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Re: Help defining a trivial package.

From: Timothy Sample
Subject: Re: Help defining a trivial package.
Date: Wed, 04 Sep 2019 13:34:15 -0400
User-agent: Gnus/5.13 (Gnus v5.13) Emacs/26.2 (gnu/linux)


I’m glad the Python code was helpful.  :)  I’ve commented on some of
your other points below.

"Pierre-Henry F." <address@hidden> writes:

> Development:
>     $ guix environment --manifest=./guix/manifest.scm --pure --container
>     $ # Develop things. Add dependencies at will in manifest.scm
> Build release:
>     $ ./deployment/make_release
>     Built release: release_4.tar.lz
> Deployment:
>     $ guix build --keep-failed --verbosity=2 --file=./blog.scm
>     /gnu/store/…-blog-4
> Test:
>     $ /gnu/store/…-blog-4/bin/program
>     Hello world!
> What would be very helpful:
>     - Define blog.scm such that ~$ guix environment blog~ has the same effect 
> as
>       ~$ guix environment --manifest=./guix/manifest.scm --pure --container~

This really depends on what’s in “manifest.scm”.  If it contains tools
for building the blog, it would be same, but I take it that
“manifest.scm” has tools for hacking on the blog, too (like editors or
whatever).  In this case, it’s actually a feature that they’re separate.
It keeps the build and runtime time dependencies apart from the
development dependencies.  You can always combine the two, so that
“manifest.scm” only has to contain the extra stuff:

    guix environment --pure --container \
        -l blog.scm --ad-hoc -m manifest.scm

This will pull in all the build and runtime dependencies of the package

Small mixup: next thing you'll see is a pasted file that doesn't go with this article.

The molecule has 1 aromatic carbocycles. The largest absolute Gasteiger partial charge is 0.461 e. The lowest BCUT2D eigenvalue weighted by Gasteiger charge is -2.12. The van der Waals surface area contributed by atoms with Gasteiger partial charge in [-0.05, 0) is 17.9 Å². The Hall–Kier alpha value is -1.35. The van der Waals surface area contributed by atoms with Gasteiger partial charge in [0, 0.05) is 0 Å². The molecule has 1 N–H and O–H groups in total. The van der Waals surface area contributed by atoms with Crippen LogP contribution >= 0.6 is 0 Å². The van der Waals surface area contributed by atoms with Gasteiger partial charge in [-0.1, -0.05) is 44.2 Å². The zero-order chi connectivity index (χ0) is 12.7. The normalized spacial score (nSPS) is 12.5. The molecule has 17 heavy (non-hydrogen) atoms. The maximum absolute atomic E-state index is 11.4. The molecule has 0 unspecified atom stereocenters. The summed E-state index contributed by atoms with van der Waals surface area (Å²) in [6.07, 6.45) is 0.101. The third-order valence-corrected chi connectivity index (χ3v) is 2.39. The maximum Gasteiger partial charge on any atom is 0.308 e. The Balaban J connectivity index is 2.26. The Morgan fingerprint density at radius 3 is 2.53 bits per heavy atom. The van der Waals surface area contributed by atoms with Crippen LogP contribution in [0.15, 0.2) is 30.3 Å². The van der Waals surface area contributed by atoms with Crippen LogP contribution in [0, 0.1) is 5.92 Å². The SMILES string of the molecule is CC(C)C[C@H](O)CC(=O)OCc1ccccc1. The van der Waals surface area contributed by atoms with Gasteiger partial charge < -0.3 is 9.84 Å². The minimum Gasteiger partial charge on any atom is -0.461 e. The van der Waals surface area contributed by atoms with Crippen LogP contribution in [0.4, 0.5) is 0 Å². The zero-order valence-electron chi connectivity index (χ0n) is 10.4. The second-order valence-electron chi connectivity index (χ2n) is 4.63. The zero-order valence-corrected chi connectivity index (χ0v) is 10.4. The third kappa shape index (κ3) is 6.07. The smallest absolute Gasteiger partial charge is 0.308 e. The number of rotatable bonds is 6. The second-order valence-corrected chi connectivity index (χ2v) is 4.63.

defined in “blog.scm” plus all the extra tools from “manifest.scm”.

>     - Define a package ~blog_executable.scm~ derived from ~blog.scm~ such that
>       ~$ guix package -i blog_executable~ has the same effect has
>       ~$ guix build --file=./blog_v2.scm~, but actually install the thing.
>       ~blog_executable.scm~ is essentially ~blog.scm~ but stripped down to 
> the bare
>       minimum to get the executable working.

This is definitely possible.  All you need to do is make sure that the
package defined in “blog_executable.scm” has its source field set
properly.  What I’ve done in the past is use Guile-Git to use all of the
files that Git knows about as the source of the package.  This makes
sure transient build artifacts are not included (since they are likely
ignored by Git).  If you like, take a look at this file:

It is the main Guix package definition that I use when developing Gash
(a shell written in Guile that I maintain).  If you clone the repo, you
can run “guix package -f guix.scm” to build and install Gash from the
latest Git sources (the ones you just cloned).  There are two things to
note, though.  First, if you use it for testing the build, it can get
confusing as to which files are included: is it files in the working
tree, files in the index, or files from the latest commit?  I honestly
get confused and miss things all the time!  The second thing is that
since I wrote that package definition, Guix got a procedure called
“git-predicate” in “(guix git-download)” that does basically the same
thing as my “make-select”.  I recommend using the Guix procedure if
possible, I just haven’t looked into it yet.  :)

> If all the above is true then I hope that we (multiple devs) can have the 
> guarantee
> to have the same dev environment and a simple deployment build that's just the
> development environment minus dev dependencies.
> With these things in place, a deployment should be deterministic and as 
> simple as a:
>     $ guix package -i blog_executable
> To sum up, here are the questions I try to answer:
>     - How to define ~blog.scm~ such that ~$ guix environment blog~ works?
>     - How to define ~blog_executable.scm~ such that ~$ guix package -i 
> blog_executable~ works?

I hope what I wrote above helps answer these questions!

-- Tim

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